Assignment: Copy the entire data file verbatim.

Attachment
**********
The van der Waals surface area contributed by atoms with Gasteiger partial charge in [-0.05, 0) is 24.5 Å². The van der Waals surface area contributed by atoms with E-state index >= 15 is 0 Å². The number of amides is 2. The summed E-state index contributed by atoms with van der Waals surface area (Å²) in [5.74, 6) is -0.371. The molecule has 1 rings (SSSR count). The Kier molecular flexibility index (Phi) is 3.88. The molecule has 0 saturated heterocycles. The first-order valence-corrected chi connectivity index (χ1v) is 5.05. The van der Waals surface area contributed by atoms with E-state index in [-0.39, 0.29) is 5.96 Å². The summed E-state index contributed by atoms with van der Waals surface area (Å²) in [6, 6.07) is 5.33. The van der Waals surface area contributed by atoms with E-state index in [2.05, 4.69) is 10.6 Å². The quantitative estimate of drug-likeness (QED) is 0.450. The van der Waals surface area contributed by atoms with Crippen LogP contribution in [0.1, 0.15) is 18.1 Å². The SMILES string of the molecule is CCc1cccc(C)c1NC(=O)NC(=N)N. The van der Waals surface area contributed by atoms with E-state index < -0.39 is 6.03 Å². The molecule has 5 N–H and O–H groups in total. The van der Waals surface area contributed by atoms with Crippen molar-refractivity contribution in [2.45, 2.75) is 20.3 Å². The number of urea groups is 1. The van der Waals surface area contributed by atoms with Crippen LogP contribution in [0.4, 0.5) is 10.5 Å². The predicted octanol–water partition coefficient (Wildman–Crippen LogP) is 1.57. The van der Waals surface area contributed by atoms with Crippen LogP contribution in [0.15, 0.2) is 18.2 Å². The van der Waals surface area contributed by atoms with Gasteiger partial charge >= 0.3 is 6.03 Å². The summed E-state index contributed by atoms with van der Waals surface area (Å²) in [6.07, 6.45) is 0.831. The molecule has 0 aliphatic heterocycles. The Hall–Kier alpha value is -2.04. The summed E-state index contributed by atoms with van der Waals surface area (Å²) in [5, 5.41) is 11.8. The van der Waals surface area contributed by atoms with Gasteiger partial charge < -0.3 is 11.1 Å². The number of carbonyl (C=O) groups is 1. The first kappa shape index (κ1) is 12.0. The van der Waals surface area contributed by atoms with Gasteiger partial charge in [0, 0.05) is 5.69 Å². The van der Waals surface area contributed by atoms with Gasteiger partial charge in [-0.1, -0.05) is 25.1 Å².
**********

The van der Waals surface area contributed by atoms with Gasteiger partial charge in [-0.05, 0) is 24.5 Å². The van der Waals surface area contributed by atoms with E-state index >= 15 is 0 Å². The number of amides is 2. The summed E-state index contributed by atoms with van der Waals surface area (Å²) in [5.74, 6) is -0.371. The molecule has 1 rings (SSSR count). The Kier molecular flexibility index (Phi) is 3.88. The molecule has 0 saturated heterocycles. The first-order valence-corrected chi connectivity index (χ1v) is 5.05. The van der Waals surface area contributed by atoms with E-state index in [-0.39, 0.29) is 5.96 Å². The summed E-state index contributed by atoms with van der Waals surface area (Å²) in [6, 6.07) is 5.33. The van der Waals surface area contributed by atoms with E-state index in [2.05, 4.69) is 10.6 Å². The quantitative estimate of drug-likeness (QED) is 0.450. The van der Waals surface area contributed by atoms with Crippen LogP contribution in [0.1, 0.15) is 18.1 Å². The SMILES string of the molecule is CCc1cccc(C)c1NC(=O)NC(=N)N. The van der Waals surface area contributed by atoms with E-state index < -0.39 is 6.03 Å². The molecule has 5 N–H and O–H groups in total. The van der Waals surface area contributed by atoms with Crippen molar-refractivity contribution in [2.45, 2.75) is 20.3 Å². The number of urea groups is 1. The van der Waals surface area contributed by atoms with Crippen LogP contribution in [0.4, 0.5) is 10.5 Å². The predicted octanol–water partition coefficient (Wildman–Crippen LogP) is 1.57. The van der Waals surface area contributed by atoms with Crippen LogP contribution in [0.15, 0.2) is 18.2 Å². The van der Waals surface area contributed by atoms with Gasteiger partial charge >= 0.3 is 6.03 Å². The summed E-state index contributed by atoms with van der Waals surface area (Å²) in [6.07, 6.45) is 0.831. The molecule has 0 aliphatic heterocycles. The Hall–Kier alpha value is -2.04. The summed E-state index contributed by atoms with van der Waals surface area (Å²) in [5, 5.41) is 11.8. The van der Waals surface area contributed by atoms with Gasteiger partial charge < -0.3 is 11.1 Å². The number of carbonyl (C=O) groups is 1. The first kappa shape index (κ1) is 12.0. The van der Waals surface area contributed by atoms with Gasteiger partial charge in [0, 0.05) is 5.69 Å². The van der Waals surface area contributed by atoms with Gasteiger partial charge in [-0.1, -0.05) is 25.1 Å².